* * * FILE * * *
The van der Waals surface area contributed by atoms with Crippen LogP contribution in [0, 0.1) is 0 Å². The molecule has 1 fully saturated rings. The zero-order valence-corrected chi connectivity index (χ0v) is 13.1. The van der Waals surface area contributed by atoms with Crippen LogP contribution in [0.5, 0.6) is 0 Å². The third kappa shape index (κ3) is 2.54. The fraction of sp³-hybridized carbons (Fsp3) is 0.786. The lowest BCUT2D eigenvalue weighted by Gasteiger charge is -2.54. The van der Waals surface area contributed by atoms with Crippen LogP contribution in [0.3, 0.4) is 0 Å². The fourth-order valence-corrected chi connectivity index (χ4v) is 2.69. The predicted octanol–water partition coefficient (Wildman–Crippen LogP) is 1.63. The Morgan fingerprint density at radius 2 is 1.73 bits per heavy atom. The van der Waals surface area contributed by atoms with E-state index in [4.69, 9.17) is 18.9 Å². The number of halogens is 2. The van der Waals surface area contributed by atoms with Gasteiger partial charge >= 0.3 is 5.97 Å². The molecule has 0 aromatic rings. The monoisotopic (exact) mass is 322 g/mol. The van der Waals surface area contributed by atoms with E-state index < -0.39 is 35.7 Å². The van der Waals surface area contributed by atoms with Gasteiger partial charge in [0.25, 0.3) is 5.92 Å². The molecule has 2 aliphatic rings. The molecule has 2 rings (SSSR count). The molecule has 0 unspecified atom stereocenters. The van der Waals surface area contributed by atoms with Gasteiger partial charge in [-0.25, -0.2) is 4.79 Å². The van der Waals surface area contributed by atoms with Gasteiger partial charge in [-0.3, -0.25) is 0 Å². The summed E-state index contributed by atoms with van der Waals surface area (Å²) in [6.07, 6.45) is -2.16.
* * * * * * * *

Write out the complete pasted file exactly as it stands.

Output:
The van der Waals surface area contributed by atoms with Crippen LogP contribution in [0, 0.1) is 0 Å². The molecule has 1 fully saturated rings. The zero-order valence-corrected chi connectivity index (χ0v) is 13.1. The van der Waals surface area contributed by atoms with Crippen LogP contribution in [0.5, 0.6) is 0 Å². The third kappa shape index (κ3) is 2.54. The fraction of sp³-hybridized carbons (Fsp3) is 0.786. The lowest BCUT2D eigenvalue weighted by Gasteiger charge is -2.54. The van der Waals surface area contributed by atoms with Crippen LogP contribution in [0.3, 0.4) is 0 Å². The fourth-order valence-corrected chi connectivity index (χ4v) is 2.69. The predicted octanol–water partition coefficient (Wildman–Crippen LogP) is 1.63. The Morgan fingerprint density at radius 2 is 1.73 bits per heavy atom. The van der Waals surface area contributed by atoms with E-state index in [4.69, 9.17) is 18.9 Å². The number of halogens is 2. The van der Waals surface area contributed by atoms with Gasteiger partial charge >= 0.3 is 5.97 Å². The molecule has 0 aromatic rings. The monoisotopic (exact) mass is 322 g/mol. The van der Waals surface area contributed by atoms with E-state index < -0.39 is 35.7 Å². The van der Waals surface area contributed by atoms with Gasteiger partial charge in [0.25, 0.3) is 5.92 Å². The molecule has 2 aliphatic rings. The molecule has 2 rings (SSSR count). The molecule has 0 unspecified atom stereocenters. The van der Waals surface area contributed by atoms with Gasteiger partial charge in [-0.25, -0.2) is 4.79 Å². The van der Waals surface area contributed by atoms with Gasteiger partial charge in [-0.3, -0.25) is 0 Å². The summed E-state index contributed by atoms with van der Waals surface area (Å²) in [6.07, 6.45) is -2.16.